MMF is a prodrug that is rapidly hydrolyzed to the active metabolite, mycophenolic acid (MPA), and acts by blocking nucleic acid synthesis through potent, selective, noncompetitive inhibition of inosine monophosphate dehydrogenase (IMPDH) a key enzyme of the de novo synthesis of guanosine nucleotides.

By inhibiting the de novo pathway for purine synthesis, a biochemical machinery utilized by lymphocytes, this agent is able to dramatically and selectively reduce B and T lymphocyte proliferation. In fact, other rapidly dividing cells are capable of recycling purine nucleotides through the “salvage” pathway, which is not inhibited by MPA [[59]].

MPA is metabolized to inactive 7-O-mycophenolic acid MPA glucuronide (MPAG) via hepatic UDP-glucuronosyltransferase (UGT), particularly UGT1A9, and is then deglucuronidated in the gastrointestinal tract and reconverted into MPA in the gut lumen where it is then reabsorbed through enterohepatic recirculation [[59],[60],[61]]. The acyl glucuronide (AcMPAG), is another MPA metabolite with immunosuppressive activity, formed by UGT2B7 [[61]]. MPA is extensively bound (97%–98%) to serum albumin. Accumulation of MPAG in patients with severe renal dysfunction has been shown to compete with free MPA for binding to albumin, leading to an increase in the serum concentration of free MPA [[44],[62]].

There are currently no definitive pharmacogenetic associations that have been identified for MPA, although some potential associations between specific polymorphisms and pharmacokinetic and incidence of adverse effects appear promising (Table 1).

In particular, several reports have shown that two SNPs in the promoter region of the UGT1A9 gene, −2152C>T and −275T>A are associated with an enhanced glucuronidation of MPA to MPAG [[63]] and significantly reduced MPA levels in the early phase after renal transplantation [[64],[65]].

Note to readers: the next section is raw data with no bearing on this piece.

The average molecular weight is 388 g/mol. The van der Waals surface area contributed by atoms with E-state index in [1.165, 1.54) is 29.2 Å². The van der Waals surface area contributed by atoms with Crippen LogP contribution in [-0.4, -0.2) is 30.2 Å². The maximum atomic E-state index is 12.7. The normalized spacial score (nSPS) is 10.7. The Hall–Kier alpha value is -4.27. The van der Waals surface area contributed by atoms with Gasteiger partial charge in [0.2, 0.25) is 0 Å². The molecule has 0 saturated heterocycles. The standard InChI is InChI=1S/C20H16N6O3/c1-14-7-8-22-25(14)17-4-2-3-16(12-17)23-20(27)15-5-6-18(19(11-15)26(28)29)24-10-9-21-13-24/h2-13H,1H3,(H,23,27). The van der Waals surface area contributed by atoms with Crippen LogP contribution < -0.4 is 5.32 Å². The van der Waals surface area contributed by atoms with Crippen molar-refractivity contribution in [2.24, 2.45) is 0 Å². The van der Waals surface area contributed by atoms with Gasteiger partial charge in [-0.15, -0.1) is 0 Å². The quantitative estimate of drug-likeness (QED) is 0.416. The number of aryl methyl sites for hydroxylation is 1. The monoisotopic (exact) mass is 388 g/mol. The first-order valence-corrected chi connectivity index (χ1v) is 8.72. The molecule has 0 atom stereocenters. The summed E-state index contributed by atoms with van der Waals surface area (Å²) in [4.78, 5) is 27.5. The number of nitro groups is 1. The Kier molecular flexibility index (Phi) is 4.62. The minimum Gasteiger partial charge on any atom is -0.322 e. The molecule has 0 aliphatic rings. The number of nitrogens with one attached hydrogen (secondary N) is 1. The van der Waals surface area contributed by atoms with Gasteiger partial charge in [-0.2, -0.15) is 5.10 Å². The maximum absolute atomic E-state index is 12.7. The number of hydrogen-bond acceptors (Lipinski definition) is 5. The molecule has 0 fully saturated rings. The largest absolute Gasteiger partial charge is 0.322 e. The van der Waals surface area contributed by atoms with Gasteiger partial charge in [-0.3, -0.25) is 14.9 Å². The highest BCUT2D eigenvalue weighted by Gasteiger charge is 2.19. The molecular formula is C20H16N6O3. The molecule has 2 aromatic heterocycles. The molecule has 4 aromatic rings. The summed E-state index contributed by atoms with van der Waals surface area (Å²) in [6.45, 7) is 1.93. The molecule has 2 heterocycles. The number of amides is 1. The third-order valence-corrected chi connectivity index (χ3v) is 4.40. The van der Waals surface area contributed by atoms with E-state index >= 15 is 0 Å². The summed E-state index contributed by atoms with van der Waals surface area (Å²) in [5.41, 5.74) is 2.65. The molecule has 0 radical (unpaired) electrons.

Van Schaik et al. [[66]] confirmed that the UGT1A9 −275T>A and/or −2152C>T polymorphisms were associated with an average 20% lower MPA exposure (consistent with an higher enzymatic activity) and with a significantly increased risk of acute rejection in fixed-dose MMF-treated patients who received TAC; the effect of these polymorphisms on MPA level were confirmed by other researchers [[63],[64],[67],[68]].

The less frequent UGT1A9*3 SNP, present in less than 5% of the white population, was associated with a higher MPA exposure, in accordance with a reduction of in vitro enzymatic activity [[63],[64],[65]].

Although polymorphisms in other genes have also been reported to be associated with MPA pharmacokinetics, it is well accepted that SNPs in UGT1A9 have the strongest influence [[64],[69],[70]].

Furthermore, polymorphisms in genes associated with drug transport (including ABCB1 and SLCO1B1) or drug metabolism (UGT1A8 and UGT2B7) have been linked to adverse events, especially diarrhoea and haematological adverse effects, in patients treated with MMF [[71],[72],[73],[74],[75],[76]]. However, none of these studies have been translated into clinical practice.

Additionally a part of the pharmacogenetics of MMF has been focused on IMPDH, a rate-limiting enzyme in the de novo pathway of guanosine nucleotide synthesis. IMPDH exists in two isoforms IMPDH-1 and IMPDH-2 derived from different genes and several SNPs have been reported [[77],[78],[79],[80]].